The Bunker (PlayStation 4) Review

By Josh Di Falco 20.09.2016

Review for The Bunker on PlayStation 4

The Bunker begins with a woman giving birth to a boy named John in a secret government nuclear bunker in England. Thirty years pass, and John is the lone living survivor in the only world that he has ever known, obedient to the rules and routine that binds him to the menial life in the bunker. This is the fascinating and haunting video game experience, co-developed by Splendy Games and Wales Interactive, as they bring this live action video game movie to the PS4!

The entire game is performed with real actors who bring a wealth of experience to this story. Adam Brown (The Hobbit) stars as the main character John, while Sarah Greene (Penny Dreadful) and Grahame Fox (Game of Thrones) also feature in this tantalising adventure. As the last living survivor of the nuclear bunker, John lives the only way he knows how: by sticking to his daily routine. However, after an alarm begins piercing the air, John must break the day-to-day tasks that were his life, and venture deeper below into the bunker and uncover the secrets and mystery that are buried within.

Screenshot for The Bunker on PlayStation 4

The Bunker is a point-and-click adventure title that switches between first-person and third-person. A scene will play out, before John remains in an idle loop in the screen, while a set of interactions can be utilised to assist him on his journey. What is most impressive about this setup is the amount of live action scenes that were filmed for every single interaction. Whether it is opening drawers on a bedside table, to turning door handles or walking down hallways, the attention to detail with every interaction is certainly an eye catcher.

This is a dark and brooding game, or more so an interactive movie. Due to the unique nature of The Bunker, the most important thing for the developers to have gotten right was the acting performances. Luckily, all the key actors play their roles to perfection, with sublime acting that really drive the points across. The acting is paramount to the success of the experience, and the entire story is sold really well by everyone involved. Because of this, it is easy to get behind the fragile John, and his pain and fear is felt every step of the way.

Screenshot for The Bunker on PlayStation 4

Professionally filmed in an actual decommissioned nuclear bunker, The Bunker is an unsettling experience where fear lurks behind every corner. The best way to play this game is preferably at night time with the headphones on. The game raises the bar with a high amount of tension from the opening scene, and it maintains this bar for the duration of the story. The dark colour palette is reminiscent of an old World War II-era bunker, with the dark greens and greys, which further tingles the spine.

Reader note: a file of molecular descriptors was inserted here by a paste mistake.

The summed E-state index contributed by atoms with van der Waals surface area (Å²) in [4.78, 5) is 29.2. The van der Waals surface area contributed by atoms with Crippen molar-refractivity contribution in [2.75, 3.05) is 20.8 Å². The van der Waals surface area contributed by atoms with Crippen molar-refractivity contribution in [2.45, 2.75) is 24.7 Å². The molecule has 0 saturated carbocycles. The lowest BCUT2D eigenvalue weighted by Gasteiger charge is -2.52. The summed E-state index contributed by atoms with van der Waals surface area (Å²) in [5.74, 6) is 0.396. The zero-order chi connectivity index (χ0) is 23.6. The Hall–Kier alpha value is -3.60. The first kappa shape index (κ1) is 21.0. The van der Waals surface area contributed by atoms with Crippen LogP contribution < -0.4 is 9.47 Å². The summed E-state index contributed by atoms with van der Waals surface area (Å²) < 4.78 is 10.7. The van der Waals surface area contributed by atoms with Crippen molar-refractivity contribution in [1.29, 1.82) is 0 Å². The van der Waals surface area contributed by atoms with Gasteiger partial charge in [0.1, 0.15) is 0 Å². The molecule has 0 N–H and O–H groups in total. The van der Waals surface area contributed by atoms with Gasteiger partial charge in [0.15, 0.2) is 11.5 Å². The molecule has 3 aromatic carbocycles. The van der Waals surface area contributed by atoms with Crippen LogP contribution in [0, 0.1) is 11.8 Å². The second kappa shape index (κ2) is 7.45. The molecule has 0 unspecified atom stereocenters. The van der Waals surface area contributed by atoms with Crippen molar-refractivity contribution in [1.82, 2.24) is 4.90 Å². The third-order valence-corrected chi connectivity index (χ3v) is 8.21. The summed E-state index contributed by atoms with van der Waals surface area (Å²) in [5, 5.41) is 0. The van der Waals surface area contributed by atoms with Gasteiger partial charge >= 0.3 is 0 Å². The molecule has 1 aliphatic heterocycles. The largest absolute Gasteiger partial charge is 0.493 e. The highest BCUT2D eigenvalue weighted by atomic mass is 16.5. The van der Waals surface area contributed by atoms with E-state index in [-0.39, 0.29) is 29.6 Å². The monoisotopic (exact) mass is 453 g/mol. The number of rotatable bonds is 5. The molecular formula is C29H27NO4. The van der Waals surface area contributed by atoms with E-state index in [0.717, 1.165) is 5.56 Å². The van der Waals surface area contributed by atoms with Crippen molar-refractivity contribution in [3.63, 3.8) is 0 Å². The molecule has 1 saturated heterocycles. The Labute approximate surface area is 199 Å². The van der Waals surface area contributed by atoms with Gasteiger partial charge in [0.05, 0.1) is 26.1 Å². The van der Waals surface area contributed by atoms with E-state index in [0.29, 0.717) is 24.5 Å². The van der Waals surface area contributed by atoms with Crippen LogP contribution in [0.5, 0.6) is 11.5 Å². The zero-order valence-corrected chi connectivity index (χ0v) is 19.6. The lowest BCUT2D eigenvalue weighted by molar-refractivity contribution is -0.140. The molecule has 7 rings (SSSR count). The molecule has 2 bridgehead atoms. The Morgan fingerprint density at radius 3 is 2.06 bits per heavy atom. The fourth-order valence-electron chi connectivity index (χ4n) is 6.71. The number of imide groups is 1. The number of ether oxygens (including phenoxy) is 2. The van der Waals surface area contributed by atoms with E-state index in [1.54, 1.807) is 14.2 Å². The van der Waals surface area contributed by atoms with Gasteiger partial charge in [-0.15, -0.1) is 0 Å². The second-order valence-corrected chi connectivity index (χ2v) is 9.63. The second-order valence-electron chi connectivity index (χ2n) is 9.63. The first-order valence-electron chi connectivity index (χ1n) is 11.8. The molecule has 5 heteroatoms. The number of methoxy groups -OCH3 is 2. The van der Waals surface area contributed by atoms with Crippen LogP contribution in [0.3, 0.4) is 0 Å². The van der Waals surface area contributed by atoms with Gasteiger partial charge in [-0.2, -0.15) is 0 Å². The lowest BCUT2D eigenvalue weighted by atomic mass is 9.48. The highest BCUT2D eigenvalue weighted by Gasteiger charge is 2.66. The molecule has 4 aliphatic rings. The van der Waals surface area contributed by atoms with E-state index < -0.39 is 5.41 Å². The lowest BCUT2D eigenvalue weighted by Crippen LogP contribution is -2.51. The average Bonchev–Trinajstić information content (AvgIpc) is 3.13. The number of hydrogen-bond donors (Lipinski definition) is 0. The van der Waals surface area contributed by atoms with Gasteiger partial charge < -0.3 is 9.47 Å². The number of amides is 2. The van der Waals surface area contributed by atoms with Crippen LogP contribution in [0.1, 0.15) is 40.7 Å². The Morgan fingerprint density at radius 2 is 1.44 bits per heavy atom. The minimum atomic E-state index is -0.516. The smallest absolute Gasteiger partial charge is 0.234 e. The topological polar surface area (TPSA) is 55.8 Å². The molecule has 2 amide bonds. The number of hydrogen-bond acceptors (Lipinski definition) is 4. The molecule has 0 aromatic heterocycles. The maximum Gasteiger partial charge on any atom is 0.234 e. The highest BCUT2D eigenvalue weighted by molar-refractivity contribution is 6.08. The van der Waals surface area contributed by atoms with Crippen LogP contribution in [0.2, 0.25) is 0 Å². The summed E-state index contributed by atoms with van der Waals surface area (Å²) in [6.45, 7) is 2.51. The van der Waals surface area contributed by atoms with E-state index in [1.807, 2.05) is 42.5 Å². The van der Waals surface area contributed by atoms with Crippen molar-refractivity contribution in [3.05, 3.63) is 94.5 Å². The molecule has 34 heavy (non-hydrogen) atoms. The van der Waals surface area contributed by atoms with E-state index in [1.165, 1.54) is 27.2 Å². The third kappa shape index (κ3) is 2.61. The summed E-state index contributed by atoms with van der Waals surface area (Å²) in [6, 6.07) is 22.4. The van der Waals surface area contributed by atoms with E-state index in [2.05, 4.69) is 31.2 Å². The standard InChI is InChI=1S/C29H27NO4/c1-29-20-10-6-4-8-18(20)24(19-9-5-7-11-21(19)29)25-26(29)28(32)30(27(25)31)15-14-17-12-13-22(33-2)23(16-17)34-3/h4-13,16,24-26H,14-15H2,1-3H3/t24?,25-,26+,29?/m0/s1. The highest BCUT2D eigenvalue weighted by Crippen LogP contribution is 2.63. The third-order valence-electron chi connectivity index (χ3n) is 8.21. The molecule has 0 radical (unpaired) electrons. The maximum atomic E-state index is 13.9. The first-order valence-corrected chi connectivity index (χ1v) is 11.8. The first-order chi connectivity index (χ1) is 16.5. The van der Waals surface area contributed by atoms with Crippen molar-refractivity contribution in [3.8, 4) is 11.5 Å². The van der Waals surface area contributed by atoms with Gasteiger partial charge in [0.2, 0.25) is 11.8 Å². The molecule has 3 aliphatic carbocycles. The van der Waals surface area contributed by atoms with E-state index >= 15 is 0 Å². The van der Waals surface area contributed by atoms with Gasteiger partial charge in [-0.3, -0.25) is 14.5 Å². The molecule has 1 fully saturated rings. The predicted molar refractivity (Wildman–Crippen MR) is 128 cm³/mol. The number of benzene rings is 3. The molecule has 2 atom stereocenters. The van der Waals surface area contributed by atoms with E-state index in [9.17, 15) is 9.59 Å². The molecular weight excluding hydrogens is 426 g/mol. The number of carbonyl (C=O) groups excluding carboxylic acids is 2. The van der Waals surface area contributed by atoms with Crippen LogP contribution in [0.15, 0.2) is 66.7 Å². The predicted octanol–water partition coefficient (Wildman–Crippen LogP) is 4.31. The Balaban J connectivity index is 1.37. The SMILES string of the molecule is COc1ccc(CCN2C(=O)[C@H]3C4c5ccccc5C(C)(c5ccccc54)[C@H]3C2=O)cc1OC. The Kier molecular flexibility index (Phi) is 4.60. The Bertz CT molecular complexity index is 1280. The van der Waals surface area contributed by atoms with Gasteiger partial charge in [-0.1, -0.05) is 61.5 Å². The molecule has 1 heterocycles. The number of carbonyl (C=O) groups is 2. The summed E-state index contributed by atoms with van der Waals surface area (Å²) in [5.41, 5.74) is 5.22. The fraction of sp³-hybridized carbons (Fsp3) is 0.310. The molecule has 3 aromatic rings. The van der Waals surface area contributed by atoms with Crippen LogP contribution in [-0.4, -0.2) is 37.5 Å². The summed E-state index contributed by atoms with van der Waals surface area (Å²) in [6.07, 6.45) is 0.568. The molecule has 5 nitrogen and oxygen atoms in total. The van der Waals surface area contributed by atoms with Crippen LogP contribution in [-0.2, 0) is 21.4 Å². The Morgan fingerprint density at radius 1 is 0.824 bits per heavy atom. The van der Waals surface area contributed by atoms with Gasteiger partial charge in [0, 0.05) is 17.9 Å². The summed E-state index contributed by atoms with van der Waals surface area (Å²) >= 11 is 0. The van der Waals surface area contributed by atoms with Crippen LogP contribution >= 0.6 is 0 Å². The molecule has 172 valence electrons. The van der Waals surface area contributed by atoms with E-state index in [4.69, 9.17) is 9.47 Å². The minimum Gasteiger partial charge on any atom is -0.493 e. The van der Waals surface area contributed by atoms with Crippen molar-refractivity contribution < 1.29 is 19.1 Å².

The imagery depicted in the story is gruesome and uncomfortable, with plenty of horror tropes thrown in for good measure—from the blood stained hospital beds, to the dark and gloomy long-winded hallways, even right down to the boiler room. This title plays with fear a lot, and it is not afraid to show some graphic images that might draw a gasp or two at certain scenes.

Screenshot for The Bunker on PlayStation 4

The story constantly bounces between the two main time periods: the present where John is the lone survivor, and before the other residents of the bunker had died. Seeing what was as opposed to what is is a heart-breaking tale further exemplified by the acting of Adam Brown and Sarah Greene, who plays John's mother. Documents and cassette tapes are hidden throughout the journey, and provide a greater context surrounding the mysteries of the bunker. Wooden toys that John had constructed as a child are also hidden throughout the game; however, this doesn't serve as a great enough reason to replay the title again in order to collect them all.

The Bunker uses an on-screen mouse cursor, which is moved around the screen to make the selections. While this would natively work well for a PC, cursors on a console game generally feel clunky and this example is no exception. Although in the options menu the sensitivity can be increased, at times the control scheme still feels "heavy." This is further compounded in quick-time events that sometimes appear during live cut-scenes, where it feels like it's taking the cursor forever to reach the on-screen indicator.

Screenshot for The Bunker on PlayStation 4

Cubed3 Rating

Rated 7 out of 10

Very Good - Bronze Award

Rated 7 out of 10

The main gripe with The Bunker is the limitations with the gameplay. There are no puzzles to be solved, and it is a linear experience where the interaction stems from opening the doors and picking up the key items in order to progress the movie. However, beyond that is a wonderful acting performance by Adam Brown, Sarah Greene, Grahame Fox and the rest of the cast that inhabit the world below in the dark and quiet bunker. Full of mystery and intrigue, this is a remarkable effort at an interactive movie, which works well enough for another attempt at creating a live action video game. This is a gripping movie, and although short, fans of the horror genre looking for something different need to check this out and experience the unforgettable tale of John in The Bunker.


Splendy Games


Wales Interactive





C3 Score

Rated $score out of 10  7/10

Reader Score

Rated $score out of 10  0 (0 Votes)

European release date Out now   North America release date Out now   Japan release date None   Australian release date Out now   


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